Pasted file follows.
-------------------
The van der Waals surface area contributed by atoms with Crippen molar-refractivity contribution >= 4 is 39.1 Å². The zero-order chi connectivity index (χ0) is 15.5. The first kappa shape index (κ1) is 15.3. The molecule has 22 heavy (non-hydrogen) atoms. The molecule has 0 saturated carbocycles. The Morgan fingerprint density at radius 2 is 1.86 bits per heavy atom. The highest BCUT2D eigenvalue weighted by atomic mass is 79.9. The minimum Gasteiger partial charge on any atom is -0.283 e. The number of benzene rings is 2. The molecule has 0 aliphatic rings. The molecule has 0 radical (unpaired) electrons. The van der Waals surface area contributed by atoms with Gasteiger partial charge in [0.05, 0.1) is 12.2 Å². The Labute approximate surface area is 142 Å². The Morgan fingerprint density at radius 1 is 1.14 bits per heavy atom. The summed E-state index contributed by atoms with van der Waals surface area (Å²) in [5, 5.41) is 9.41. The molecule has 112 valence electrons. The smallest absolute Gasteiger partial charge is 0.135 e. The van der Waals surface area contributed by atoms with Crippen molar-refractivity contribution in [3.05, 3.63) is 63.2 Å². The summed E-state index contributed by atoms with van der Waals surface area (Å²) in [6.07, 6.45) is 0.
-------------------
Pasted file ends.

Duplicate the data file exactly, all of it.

The van der Waals surface area contributed by atoms with Crippen molar-refractivity contribution >= 4 is 39.1 Å². The zero-order chi connectivity index (χ0) is 15.5. The first kappa shape index (κ1) is 15.3. The molecule has 22 heavy (non-hydrogen) atoms. The molecule has 0 saturated carbocycles. The Morgan fingerprint density at radius 2 is 1.86 bits per heavy atom. The highest BCUT2D eigenvalue weighted by atomic mass is 79.9. The minimum Gasteiger partial charge on any atom is -0.283 e. The number of benzene rings is 2. The molecule has 0 aliphatic rings. The molecule has 0 radical (unpaired) electrons. The van der Waals surface area contributed by atoms with Gasteiger partial charge in [0.05, 0.1) is 12.2 Å². The Labute approximate surface area is 142 Å². The Morgan fingerprint density at radius 1 is 1.14 bits per heavy atom. The summed E-state index contributed by atoms with van der Waals surface area (Å²) in [5, 5.41) is 9.41. The molecule has 112 valence electrons. The smallest absolute Gasteiger partial charge is 0.135 e. The van der Waals surface area contributed by atoms with Crippen molar-refractivity contribution in [3.05, 3.63) is 63.2 Å². The summed E-state index contributed by atoms with van der Waals surface area (Å²) in [6.07, 6.45) is 0.